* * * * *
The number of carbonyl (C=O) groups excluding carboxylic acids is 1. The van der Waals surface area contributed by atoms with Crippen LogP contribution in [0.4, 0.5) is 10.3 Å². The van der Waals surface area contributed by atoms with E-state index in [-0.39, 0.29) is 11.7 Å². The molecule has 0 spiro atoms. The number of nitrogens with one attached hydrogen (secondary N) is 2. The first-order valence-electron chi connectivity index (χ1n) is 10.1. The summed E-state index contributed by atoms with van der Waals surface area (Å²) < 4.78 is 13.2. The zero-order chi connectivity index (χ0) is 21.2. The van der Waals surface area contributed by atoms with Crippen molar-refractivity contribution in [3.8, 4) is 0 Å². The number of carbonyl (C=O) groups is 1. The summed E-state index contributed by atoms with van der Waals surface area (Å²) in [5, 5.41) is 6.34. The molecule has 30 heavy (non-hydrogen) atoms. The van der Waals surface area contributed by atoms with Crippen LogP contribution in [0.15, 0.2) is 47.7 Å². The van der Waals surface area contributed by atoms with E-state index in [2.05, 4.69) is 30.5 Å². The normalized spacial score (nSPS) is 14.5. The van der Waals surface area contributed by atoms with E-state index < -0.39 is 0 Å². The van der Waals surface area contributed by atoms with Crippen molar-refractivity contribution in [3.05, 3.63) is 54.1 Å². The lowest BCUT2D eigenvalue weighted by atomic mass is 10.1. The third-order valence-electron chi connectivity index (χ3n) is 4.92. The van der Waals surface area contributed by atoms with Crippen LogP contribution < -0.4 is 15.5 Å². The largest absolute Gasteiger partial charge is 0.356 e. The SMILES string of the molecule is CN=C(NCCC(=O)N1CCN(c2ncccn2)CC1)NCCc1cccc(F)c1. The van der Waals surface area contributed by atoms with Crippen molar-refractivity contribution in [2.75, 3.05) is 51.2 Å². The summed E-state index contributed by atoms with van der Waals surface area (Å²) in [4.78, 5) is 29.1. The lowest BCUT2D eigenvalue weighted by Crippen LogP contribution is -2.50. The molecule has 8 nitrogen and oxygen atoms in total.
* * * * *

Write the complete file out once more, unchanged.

The number of carbonyl (C=O) groups excluding carboxylic acids is 1. The van der Waals surface area contributed by atoms with Crippen LogP contribution in [0.4, 0.5) is 10.3 Å². The van der Waals surface area contributed by atoms with E-state index in [-0.39, 0.29) is 11.7 Å². The molecule has 0 spiro atoms. The number of nitrogens with one attached hydrogen (secondary N) is 2. The first-order valence-electron chi connectivity index (χ1n) is 10.1. The summed E-state index contributed by atoms with van der Waals surface area (Å²) < 4.78 is 13.2. The zero-order chi connectivity index (χ0) is 21.2. The van der Waals surface area contributed by atoms with Crippen molar-refractivity contribution in [3.8, 4) is 0 Å². The number of carbonyl (C=O) groups is 1. The summed E-state index contributed by atoms with van der Waals surface area (Å²) in [5, 5.41) is 6.34. The molecule has 30 heavy (non-hydrogen) atoms. The van der Waals surface area contributed by atoms with Crippen LogP contribution in [0.15, 0.2) is 47.7 Å². The van der Waals surface area contributed by atoms with E-state index in [2.05, 4.69) is 30.5 Å². The normalized spacial score (nSPS) is 14.5. The van der Waals surface area contributed by atoms with E-state index < -0.39 is 0 Å². The van der Waals surface area contributed by atoms with Crippen molar-refractivity contribution in [3.05, 3.63) is 54.1 Å². The lowest BCUT2D eigenvalue weighted by atomic mass is 10.1. The third-order valence-electron chi connectivity index (χ3n) is 4.92. The van der Waals surface area contributed by atoms with Crippen LogP contribution < -0.4 is 15.5 Å². The largest absolute Gasteiger partial charge is 0.356 e. The SMILES string of the molecule is CN=C(NCCC(=O)N1CCN(c2ncccn2)CC1)NCCc1cccc(F)c1. The van der Waals surface area contributed by atoms with Crippen molar-refractivity contribution in [2.75, 3.05) is 51.2 Å². The summed E-state index contributed by atoms with van der Waals surface area (Å²) in [4.78, 5) is 29.1. The lowest BCUT2D eigenvalue weighted by Crippen LogP contribution is -2.50. The molecule has 8 nitrogen and oxygen atoms in total.